It was April during my first year in Canada. We were coming out of an easy winter, the sun was shining brightly, and the snow was melting everywhere you looked, leaving the streets a dirty, muddled grey. I was only just beginning to feel cautiously optimistic about my new home. We were still embroiled in a saga with our roommates, experienced a recent break-in, and my partner still didn’t have a permanent job. But my grades from first year in university were good, I was looking forward to finally being able to work off campus, and there was a light in the end of the tunnel. I really felt the need to celebrate, and Passover, the holiday celebrating the Jewish exodus from Egypt, seemed like the perfect opportunity.
Then the time came to plan a holiday dinner. I knew it would only have two people, as I felt like my partner’s Lutheran family may not be up for the festivity. I was vegetarian, so that added another perimeter. But the rest was unknown. I checked my favourite Israeli recipe forums, looking for inspiration. Hours of fervent bookmarking and printing ensued. A few things eventually fell into place – a potato gratin, maybe a crustless cheesecake for dessert. But the one idea that really captured me was marinated beet salad.
I had never, until that point, been a huge fan of this root vegetable. In fact, I could hardly remember even eating it on its own, rather than as a member in the ubiquitous Russian Vinaigrette salad. But I was open to trying it out. Intrigued by the vegetable’s straightforward pedigree and proud place in most Russian and Jewish recipe arsenals, I wanted to honour its traditional roots and not overwhelm it with flavour. I found a few simple recipes, and I cobbled something together the weekend before our dinner. The salad enjoyed a couple of days in the fridge, and we were happy to try it out during the festive dinner.
I was quite surprised by how delicious this marinated beet salad turned out. The beets benefited from a simple vinegary marinade, and their marriage with their Russian cousin dill weed was perfect, mellowing out that herb’s customary pungency and the beets’ earthy flavour. The holy trinity of Jewish cooking was complete with the introudction of sharp, sweet onions, which took on a strong magenta colour from the beets and brought a sweet zesty punch to the dish. If to be honest, there is little I remember from that first Passover night in my new land, except the beets (and a disastrous but informative battle with matzo balls, which I imagine I’ll recap in the future). And they became a loyal friend ever since.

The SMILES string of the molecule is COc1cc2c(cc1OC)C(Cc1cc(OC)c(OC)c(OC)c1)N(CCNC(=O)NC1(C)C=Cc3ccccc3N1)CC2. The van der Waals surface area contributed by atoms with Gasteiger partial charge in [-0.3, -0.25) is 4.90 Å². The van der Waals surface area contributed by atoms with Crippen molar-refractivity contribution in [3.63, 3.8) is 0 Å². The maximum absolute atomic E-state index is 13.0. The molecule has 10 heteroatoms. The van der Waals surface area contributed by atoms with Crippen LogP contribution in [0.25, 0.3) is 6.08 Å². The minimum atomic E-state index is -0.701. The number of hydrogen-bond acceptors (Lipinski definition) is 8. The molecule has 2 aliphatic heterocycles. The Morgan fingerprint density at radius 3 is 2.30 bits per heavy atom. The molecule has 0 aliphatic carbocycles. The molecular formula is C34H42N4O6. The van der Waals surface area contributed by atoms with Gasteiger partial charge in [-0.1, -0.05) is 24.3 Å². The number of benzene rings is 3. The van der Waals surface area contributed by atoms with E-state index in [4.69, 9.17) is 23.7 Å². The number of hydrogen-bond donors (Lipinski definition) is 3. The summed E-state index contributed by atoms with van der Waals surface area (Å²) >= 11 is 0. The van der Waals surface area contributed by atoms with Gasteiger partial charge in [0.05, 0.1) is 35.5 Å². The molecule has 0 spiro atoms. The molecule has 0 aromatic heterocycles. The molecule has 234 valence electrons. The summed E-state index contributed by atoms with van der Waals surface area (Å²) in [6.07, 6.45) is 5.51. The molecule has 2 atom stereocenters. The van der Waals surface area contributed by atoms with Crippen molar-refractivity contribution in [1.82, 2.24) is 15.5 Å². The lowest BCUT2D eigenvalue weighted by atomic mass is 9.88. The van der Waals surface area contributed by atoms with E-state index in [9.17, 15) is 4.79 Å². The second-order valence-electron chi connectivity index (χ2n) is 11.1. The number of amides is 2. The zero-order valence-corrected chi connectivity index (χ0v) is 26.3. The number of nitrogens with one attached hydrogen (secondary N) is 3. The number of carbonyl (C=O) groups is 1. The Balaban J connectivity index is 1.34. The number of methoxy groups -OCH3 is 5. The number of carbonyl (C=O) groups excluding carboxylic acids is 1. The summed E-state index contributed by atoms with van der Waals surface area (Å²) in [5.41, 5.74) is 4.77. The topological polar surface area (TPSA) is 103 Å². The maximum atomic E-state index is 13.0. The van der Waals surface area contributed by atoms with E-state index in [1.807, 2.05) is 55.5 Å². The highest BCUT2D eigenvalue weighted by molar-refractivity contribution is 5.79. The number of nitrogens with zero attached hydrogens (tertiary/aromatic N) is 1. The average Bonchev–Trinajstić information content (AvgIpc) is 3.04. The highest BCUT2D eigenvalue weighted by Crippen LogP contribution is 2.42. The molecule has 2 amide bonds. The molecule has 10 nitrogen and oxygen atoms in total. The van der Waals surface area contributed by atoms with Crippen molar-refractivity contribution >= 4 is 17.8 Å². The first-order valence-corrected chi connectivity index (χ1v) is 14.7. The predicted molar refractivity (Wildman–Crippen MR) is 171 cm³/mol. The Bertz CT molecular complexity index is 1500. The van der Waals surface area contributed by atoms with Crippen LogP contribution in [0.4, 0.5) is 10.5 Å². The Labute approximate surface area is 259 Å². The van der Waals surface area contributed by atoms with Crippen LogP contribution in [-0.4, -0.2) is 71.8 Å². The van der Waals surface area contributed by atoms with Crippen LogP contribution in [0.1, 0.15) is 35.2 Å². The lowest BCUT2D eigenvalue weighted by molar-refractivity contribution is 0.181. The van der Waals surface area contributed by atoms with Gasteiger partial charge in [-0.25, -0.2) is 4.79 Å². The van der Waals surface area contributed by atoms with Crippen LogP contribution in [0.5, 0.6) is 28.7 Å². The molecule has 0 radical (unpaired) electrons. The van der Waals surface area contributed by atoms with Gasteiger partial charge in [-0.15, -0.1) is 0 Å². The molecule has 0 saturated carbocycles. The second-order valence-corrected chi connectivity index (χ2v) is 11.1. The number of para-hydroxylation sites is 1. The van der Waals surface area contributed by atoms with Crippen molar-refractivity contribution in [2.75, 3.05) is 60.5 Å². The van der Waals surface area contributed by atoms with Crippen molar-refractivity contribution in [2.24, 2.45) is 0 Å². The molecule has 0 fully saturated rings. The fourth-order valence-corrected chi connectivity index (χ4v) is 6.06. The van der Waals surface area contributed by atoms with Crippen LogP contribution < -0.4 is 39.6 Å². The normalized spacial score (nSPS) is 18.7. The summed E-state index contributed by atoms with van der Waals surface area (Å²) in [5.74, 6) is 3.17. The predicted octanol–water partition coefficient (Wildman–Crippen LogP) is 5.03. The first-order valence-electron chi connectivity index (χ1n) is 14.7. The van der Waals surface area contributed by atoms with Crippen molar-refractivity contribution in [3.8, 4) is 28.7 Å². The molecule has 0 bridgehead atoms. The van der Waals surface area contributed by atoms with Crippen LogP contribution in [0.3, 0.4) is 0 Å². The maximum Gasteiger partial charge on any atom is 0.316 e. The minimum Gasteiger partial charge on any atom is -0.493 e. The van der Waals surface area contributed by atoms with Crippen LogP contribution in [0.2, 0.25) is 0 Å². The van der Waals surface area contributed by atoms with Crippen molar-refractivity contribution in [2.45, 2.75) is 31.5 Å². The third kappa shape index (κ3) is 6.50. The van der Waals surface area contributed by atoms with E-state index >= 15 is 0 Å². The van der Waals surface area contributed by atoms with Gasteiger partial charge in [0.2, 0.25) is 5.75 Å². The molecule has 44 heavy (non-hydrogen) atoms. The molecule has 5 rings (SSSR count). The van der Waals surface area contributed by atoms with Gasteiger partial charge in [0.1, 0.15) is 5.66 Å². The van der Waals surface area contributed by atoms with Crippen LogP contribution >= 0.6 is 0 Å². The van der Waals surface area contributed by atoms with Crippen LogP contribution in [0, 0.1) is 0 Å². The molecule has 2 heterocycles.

Those who know me can attest that I am usually a fairly adventurous cook. Outside of the rare weeknight staple, I rarely make the same dish twice. I love mixing cuisines and cultures, trying out new ingredients and new spices. I look forward to the day when I will have enough time to dabble in spice blends, and I believe that the much maligned fusion cooking actually has some merits (but only if done right. I’m not a fan of mixing brussel sprouts with grapefruit, cream, and lemongrass just for the sake of experimentation). And yet, it seems like holidays bring out the traditionalist in me.
Once these beets made their first appearance on that fateful holiday table, I have been bringing them out every Passover holiday. Sometimes, they make an appearance on Rosh Hashanah, or the Jewish New Year. And sometimes, like this weekend, they’re just something I put together to herald in positive change. Because if there’s one thing I learned it’s that there’s nothing better with which to bring in new adventures than a good, old, familiar tradition.
- 1 pound of beets
- 1 sweet onion (preferably Vidalia)
- ¼ cup red wine vinegar, or regular vinegar
- ⅛ cup olive oil
- Half a bunch of dill
- 2 teaspoons sugar, optional
- A few pinches of salt, to taste
- Pepper, to taste
- Cook beets per your liking - roast them in the oven, each 3 drizzled with olive oil and wrapped in tin foil for about an hour, or boil them, unpeeled, for about 40 minutes to an hour (depending on size of beets), until they are easily poked through with a fork. Roasting preserves more nutrients, but I do find it's a bit more of a hassle. Let cool inside a closed plastic bag (to allow beets to sweat), and peel. You may need to help them with a paring knife.
- Chop beets to medium-sized, or small chunks. If using multi-coloured beets, keep the purple ones separate until the very last minute to preserve colour.
- Chop onion to small pieces and add to beets.
- Chop dill finely.
- Mix all other ingredients in a jar, shaking it to allow the ingredients to emulsify. Dress beets with marinade, and add the dill. Mix well to blend.
- Allow to rest in the fridge overnight, or even a couple of days. The beets will only get better with time (but no more than a week).